Minister of Business Keynote address at the 7th CAIPA Annual General Assembly Conference 2015

 

 


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First, let me extend, on behalf of the Government of Guyana, a warm welcome to the representatives of the  Caribbean Association of Investment Promotion Agencies who have travelled to Guyana to attend this meeting, and also to those of the partner organizations which are represented here today, namely the Caricom Secretariat, Caribbean Export, UNCTAD, the Inter-American Development Bank.

I have said on more than one occasion in the early days of my appointment as Minister of Business that one of our Government’s goals is for GO-Invest to become the Region’s best performing Investment Promotion Agency by the year 2020. I have since had the opportunity to become more acquainted with the work and performances of some of the our regional IPAs and, as I stand here at this CAIPA forum, I think it might be a good thing for me to admit that what I was contemplating is perhaps a bit ambitious.

Notwithstanding my aspirations for GO-Invest, I am of the firm view that it is through our regional strategies and efforts that we will achieve our greatest increases in Foreign Direct Investment into our individual economies. We are small countries with small economies, small budgets and small populations and if we are to prosper rather than simply survive, we need to promote ourselves as a single economic space with a diversified portfolio of opportunities rather than as separate, individual jurisdictions each with its own small voice.

And so today we are gathered here for the CAIPA Annual General Assembly Conference under the theme “Strengthening our Investment Promotion Platforms” essential to deal with the business of increasing our share of the global investment pie perhaps from a sliver to a real slice.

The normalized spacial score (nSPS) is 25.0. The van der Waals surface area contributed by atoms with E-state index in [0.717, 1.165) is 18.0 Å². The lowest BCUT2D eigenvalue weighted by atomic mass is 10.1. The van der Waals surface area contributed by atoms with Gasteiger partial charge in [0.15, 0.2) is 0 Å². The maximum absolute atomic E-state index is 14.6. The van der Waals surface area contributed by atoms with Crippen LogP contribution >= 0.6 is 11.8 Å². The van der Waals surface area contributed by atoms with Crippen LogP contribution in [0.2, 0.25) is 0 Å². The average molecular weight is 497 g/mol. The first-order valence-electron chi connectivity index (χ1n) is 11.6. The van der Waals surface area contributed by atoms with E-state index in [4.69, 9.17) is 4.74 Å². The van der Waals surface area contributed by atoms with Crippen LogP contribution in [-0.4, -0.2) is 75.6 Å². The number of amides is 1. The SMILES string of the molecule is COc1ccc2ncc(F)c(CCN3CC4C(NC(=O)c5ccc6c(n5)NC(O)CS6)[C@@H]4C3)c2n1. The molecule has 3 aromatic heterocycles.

For us in Guyana it is both an honour and a privilege to be hosting this year’s meeting and it is my hope that your deliberations over the next two days and the decisions you take will contribute to a sustained long-term effort to bring about the increases in FDI that our Region requires for its economic development.

Guyana, through GO-Invest has benefited from its membership in CAIPA through training in areas such as Marketing for Investment Promotion Professionals; Investor Facilitation; and Investor Aftercare & Monitoring; as well as by attending Regional Stakeholder Conferences.

Guyana intends to participate more meaningfully in the work of CAIPA going forward because we see potential in a regional approach to overcoming many of the challenges that we face as individual small economies competing for investment capital in a highly competitive global environment.                                                                                                                                                                                                                                                                                                                     Each one of our countries has attractive investment opportunities that can provide attractive returns on investments.

Guyana has ten regions, each with its own opportunities for doing business. We would like to be able to promote these within the framework of a regional investment promotion strategy that can link us to the global investment community under a recognized regional or Caribbean brand.

This year’s AGM will further consolidate the efforts of CAIPA to re-brand our region as a good place for doing business. Guyana is keen to play a full and meaningful role in the work of this important regional body, and will do so through GO-Invest.

I am a newcomer to the business of investment promotion agencies and therefore do not have the experience that many of you might have. However, when I read the agenda for this AGM and saw references to the CAIPA strategic plan, FDI accounting software, Digital promotional campaign for CAIPA, I knew that this meeting has all the main ingredients for a productive two days of discussions and decision-making.

As you elect your officers and develop your work plan for the upcoming year I know that there are many common challenges that we in our respective countries face when it comes to attracting foreign investments into our economies. A project here and a project, there are not going to transform our region into the buzzing business hub that we need it to be in order to provide the opportunities that our people will need on a sustained and sustainable basis in the decades ahead.

The theme – Strengthening our Investment promotion Platforms is not only relevant, but is an imperative if we are going to rely on our IPAs to secure the capital inflows required to drive our economy and build our nation.